The Dodd-Frank Act and Basel III : Intentions, Unintended Consequences, and Lessons for Emerging Markets
ï»¿ï»¿This paper is an attempt to explain the changes to finance sector reforms under the Dodd-Frank Act in the United States and Basel III requirements globally; their unintended consequences; and lessons for currently fast-growing emerging markets concerning finance sector reforms, government involvement in the finance sector, possible macroprudential safeguards against spillover risks from the global economy, and, finally, management of government debt and fiscal conditions. The paper starts with a summary of reforms under the Dodd-Frank Act and highlights four of its primary shortcomings. It then focuses on the new capital and liquidity requirements under Basel III reforms, arguing that, like its predecessors, Basel III is fundamentally flawed as a way of designing macroprudential regulation of the finance sector. In contrast, the Dodd-Frank Act has several redeeming features, including requirements of stress-test-based macroprudential regulation and explicit investigation of systemic risk in designating some financial firms as systemically important. It argues that India should resist the call for blind adherence to Basel III and persist with its (Reserve Bank of India) asset-level leverage restrictions and dynamic sector risk-weight adjustment approach. It concludes with some important lessons for regulation of the finance sector in emerging markets based on the global financial crisis and proposed reforms that have followed in the aftermath.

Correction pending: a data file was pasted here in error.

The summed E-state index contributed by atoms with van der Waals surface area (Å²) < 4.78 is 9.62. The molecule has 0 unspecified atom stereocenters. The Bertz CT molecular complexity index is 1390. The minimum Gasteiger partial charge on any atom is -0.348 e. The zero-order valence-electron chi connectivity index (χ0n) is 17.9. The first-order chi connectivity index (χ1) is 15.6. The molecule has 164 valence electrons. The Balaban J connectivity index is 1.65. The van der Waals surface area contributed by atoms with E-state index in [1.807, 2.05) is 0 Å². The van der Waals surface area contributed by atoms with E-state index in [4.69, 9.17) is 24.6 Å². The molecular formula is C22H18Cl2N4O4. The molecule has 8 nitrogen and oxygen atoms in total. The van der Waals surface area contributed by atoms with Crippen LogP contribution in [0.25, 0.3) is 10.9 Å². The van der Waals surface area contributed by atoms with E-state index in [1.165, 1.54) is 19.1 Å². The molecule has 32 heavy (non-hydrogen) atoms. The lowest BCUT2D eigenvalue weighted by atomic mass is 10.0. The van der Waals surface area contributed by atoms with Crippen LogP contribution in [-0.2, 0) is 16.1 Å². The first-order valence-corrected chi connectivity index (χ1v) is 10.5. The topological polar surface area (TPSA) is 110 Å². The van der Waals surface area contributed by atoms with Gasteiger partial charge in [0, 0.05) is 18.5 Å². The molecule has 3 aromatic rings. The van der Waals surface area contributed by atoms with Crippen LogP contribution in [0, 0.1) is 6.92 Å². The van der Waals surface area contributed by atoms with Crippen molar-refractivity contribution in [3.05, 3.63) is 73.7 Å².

|Date of creation:||Oct 2012|
|Date of revision:|
|Contact details of provider:|| Postal: JG Crawford Building #13, Asia Pacific School of Economics and Government, Australian National University, ACT 0200|
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